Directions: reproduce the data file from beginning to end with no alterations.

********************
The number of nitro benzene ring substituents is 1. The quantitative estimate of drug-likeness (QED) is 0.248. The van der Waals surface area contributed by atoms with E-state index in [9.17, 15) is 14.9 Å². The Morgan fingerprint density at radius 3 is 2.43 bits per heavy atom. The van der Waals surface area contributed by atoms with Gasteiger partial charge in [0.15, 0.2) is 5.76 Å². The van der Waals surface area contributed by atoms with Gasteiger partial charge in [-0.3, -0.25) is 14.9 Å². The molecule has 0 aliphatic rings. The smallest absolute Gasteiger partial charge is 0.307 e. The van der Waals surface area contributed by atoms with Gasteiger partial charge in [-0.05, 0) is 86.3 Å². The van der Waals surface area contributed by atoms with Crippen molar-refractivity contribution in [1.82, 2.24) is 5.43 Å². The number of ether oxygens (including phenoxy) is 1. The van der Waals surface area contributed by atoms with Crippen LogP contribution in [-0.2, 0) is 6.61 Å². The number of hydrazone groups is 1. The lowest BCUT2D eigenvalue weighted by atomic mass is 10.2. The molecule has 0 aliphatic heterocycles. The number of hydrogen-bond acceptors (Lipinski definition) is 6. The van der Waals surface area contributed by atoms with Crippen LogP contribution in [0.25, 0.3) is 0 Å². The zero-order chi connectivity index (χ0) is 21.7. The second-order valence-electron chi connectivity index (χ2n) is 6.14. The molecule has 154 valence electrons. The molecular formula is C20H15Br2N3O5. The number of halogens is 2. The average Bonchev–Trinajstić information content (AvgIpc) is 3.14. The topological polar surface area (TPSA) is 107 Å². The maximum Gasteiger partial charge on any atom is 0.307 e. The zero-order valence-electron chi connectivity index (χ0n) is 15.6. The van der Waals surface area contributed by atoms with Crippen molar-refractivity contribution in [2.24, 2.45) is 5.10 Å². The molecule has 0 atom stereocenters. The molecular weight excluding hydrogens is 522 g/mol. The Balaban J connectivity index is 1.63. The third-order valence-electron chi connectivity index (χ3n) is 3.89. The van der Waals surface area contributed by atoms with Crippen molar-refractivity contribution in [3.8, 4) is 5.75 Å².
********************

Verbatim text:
The number of nitro benzene ring substituents is 1. The quantitative estimate of drug-likeness (QED) is 0.248. The van der Waals surface area contributed by atoms with E-state index in [9.17, 15) is 14.9 Å². The Morgan fingerprint density at radius 3 is 2.43 bits per heavy atom. The van der Waals surface area contributed by atoms with Gasteiger partial charge in [0.15, 0.2) is 5.76 Å². The van der Waals surface area contributed by atoms with Gasteiger partial charge in [-0.3, -0.25) is 14.9 Å². The molecule has 0 aliphatic rings. The smallest absolute Gasteiger partial charge is 0.307 e. The van der Waals surface area contributed by atoms with Gasteiger partial charge in [-0.05, 0) is 86.3 Å². The van der Waals surface area contributed by atoms with Crippen molar-refractivity contribution in [1.82, 2.24) is 5.43 Å². The number of ether oxygens (including phenoxy) is 1. The van der Waals surface area contributed by atoms with Crippen LogP contribution in [-0.2, 0) is 6.61 Å². The number of hydrazone groups is 1. The lowest BCUT2D eigenvalue weighted by atomic mass is 10.2. The molecule has 0 aliphatic heterocycles. The number of hydrogen-bond acceptors (Lipinski definition) is 6. The van der Waals surface area contributed by atoms with Crippen LogP contribution in [0.25, 0.3) is 0 Å². The zero-order chi connectivity index (χ0) is 21.7. The second-order valence-electron chi connectivity index (χ2n) is 6.14. The molecule has 154 valence electrons. The molecular formula is C20H15Br2N3O5. The number of halogens is 2. The average Bonchev–Trinajstić information content (AvgIpc) is 3.14. The topological polar surface area (TPSA) is 107 Å². The maximum Gasteiger partial charge on any atom is 0.307 e. The zero-order valence-electron chi connectivity index (χ0n) is 15.6. The van der Waals surface area contributed by atoms with Crippen molar-refractivity contribution in [2.24, 2.45) is 5.10 Å². The molecule has 0 atom stereocenters. The molecular weight excluding hydrogens is 522 g/mol. The Balaban J connectivity index is 1.63. The third-order valence-electron chi connectivity index (χ3n) is 3.89. The van der Waals surface area contributed by atoms with Crippen molar-refractivity contribution in [3.8, 4) is 5.75 Å².